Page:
I’ve been away from the blog for awhile, but thought I’d catch up a bit. I am in beautiful Madison Wisconsin (Lake Mendota! 90 degrees! Rain! Fried cheese curds!) for the NASA LP DAAC User Working Group meeting. This is a cool deal where imagery and product users meet with NASA team leaders to review products and tools. Since this UWG process is new to me, I am highlighting some of the key fun things I learned.
What is a DAAC?
A DAAC is a Distributed Active Archive Center, run by NASA Earth Observing System Data and Information System (EOSDIS). These are discipline-specific facilities located throughout the United States. These institutions are custodians of EOS mission data and ensure that data will be easily accessible to users. Each of the 12 EOSDIS DAACs process, archive, document, and distribute data from NASA's past and current Earth-observing satellites and field measurement programs. For example, if you want to know about snow and ice data, visit the National Snow and Ice Data Center (NSIDC) DAAC. Want to know about social and population data? Visit the Socioeconomic Data and Applications Data Center (SEDAC). These centers of excellence are our taxpayer money at work collecting, storing, and sharing earth systems data that are critical to science, sustainability, economy, and well-being.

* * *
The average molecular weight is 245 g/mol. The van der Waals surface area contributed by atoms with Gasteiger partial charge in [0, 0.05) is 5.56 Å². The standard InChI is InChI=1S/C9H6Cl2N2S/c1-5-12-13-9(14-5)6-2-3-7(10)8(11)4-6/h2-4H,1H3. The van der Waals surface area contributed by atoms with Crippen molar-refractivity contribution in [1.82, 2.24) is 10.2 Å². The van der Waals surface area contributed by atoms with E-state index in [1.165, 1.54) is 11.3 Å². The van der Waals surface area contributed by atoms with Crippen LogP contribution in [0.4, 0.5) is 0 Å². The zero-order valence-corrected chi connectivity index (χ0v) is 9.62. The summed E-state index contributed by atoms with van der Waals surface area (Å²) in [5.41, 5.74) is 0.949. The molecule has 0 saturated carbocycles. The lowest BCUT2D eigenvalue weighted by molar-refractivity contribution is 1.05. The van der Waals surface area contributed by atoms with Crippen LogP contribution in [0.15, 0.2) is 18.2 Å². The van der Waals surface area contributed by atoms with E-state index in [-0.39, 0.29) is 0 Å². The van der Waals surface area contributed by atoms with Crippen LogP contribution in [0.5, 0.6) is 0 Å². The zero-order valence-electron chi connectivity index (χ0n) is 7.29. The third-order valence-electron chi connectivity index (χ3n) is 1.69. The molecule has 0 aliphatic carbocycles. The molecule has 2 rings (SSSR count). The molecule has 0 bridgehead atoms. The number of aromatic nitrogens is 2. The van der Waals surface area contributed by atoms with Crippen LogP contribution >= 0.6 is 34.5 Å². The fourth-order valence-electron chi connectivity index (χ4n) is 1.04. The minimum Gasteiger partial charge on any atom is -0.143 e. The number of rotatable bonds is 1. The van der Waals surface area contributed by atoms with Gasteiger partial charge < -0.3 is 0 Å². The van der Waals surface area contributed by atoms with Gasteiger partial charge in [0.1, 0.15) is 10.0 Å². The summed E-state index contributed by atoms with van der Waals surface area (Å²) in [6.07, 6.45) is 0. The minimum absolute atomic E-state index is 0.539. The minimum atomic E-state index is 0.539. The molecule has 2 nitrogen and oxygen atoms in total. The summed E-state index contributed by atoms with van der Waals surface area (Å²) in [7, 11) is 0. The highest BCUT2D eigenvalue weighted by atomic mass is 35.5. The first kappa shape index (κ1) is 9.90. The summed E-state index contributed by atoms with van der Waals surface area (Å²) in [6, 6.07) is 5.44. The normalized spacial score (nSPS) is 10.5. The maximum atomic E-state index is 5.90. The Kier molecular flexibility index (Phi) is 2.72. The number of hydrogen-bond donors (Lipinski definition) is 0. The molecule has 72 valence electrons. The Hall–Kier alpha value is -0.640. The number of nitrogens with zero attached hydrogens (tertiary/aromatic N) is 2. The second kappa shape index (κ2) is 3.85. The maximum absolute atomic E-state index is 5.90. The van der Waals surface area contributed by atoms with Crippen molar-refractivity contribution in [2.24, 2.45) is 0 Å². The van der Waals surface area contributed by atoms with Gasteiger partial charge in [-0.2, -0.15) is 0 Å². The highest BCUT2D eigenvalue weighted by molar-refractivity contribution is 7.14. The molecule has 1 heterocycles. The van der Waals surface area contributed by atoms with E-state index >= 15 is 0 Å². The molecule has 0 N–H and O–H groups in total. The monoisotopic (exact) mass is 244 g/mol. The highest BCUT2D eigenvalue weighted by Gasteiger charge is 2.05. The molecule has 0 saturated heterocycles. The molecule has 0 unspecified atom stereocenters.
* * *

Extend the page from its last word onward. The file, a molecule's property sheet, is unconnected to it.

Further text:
What is the LP DAAC?